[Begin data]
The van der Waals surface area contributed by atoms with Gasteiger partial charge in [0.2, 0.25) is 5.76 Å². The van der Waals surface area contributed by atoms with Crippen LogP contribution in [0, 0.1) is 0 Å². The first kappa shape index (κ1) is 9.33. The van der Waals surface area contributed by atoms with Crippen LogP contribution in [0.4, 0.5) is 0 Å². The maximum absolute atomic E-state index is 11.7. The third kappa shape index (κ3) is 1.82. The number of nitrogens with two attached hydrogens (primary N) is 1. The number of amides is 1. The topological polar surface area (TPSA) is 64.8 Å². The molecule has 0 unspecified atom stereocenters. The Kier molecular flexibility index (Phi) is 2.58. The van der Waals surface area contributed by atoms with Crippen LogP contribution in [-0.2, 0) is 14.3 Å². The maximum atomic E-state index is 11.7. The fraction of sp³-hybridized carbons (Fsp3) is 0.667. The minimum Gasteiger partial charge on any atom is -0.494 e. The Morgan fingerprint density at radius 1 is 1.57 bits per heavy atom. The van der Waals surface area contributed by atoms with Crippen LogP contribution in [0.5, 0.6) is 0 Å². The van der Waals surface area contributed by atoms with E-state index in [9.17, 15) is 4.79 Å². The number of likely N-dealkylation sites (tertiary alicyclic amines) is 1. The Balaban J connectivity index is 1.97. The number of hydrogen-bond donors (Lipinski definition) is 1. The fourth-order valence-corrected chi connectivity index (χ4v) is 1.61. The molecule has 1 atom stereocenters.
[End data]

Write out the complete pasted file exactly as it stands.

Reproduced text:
The van der Waals surface area contributed by atoms with Gasteiger partial charge in [0.2, 0.25) is 5.76 Å². The van der Waals surface area contributed by atoms with Crippen LogP contribution in [0, 0.1) is 0 Å². The first kappa shape index (κ1) is 9.33. The van der Waals surface area contributed by atoms with Crippen LogP contribution in [0.4, 0.5) is 0 Å². The maximum absolute atomic E-state index is 11.7. The third kappa shape index (κ3) is 1.82. The number of nitrogens with two attached hydrogens (primary N) is 1. The number of amides is 1. The topological polar surface area (TPSA) is 64.8 Å². The molecule has 0 unspecified atom stereocenters. The Kier molecular flexibility index (Phi) is 2.58. The van der Waals surface area contributed by atoms with Crippen LogP contribution in [-0.2, 0) is 14.3 Å². The maximum atomic E-state index is 11.7. The fraction of sp³-hybridized carbons (Fsp3) is 0.667. The minimum Gasteiger partial charge on any atom is -0.494 e. The Morgan fingerprint density at radius 1 is 1.57 bits per heavy atom. The van der Waals surface area contributed by atoms with Crippen LogP contribution in [0.5, 0.6) is 0 Å². The van der Waals surface area contributed by atoms with E-state index in [9.17, 15) is 4.79 Å². The number of likely N-dealkylation sites (tertiary alicyclic amines) is 1. The Balaban J connectivity index is 1.97. The number of hydrogen-bond donors (Lipinski definition) is 1. The fourth-order valence-corrected chi connectivity index (χ4v) is 1.61. The molecule has 1 atom stereocenters.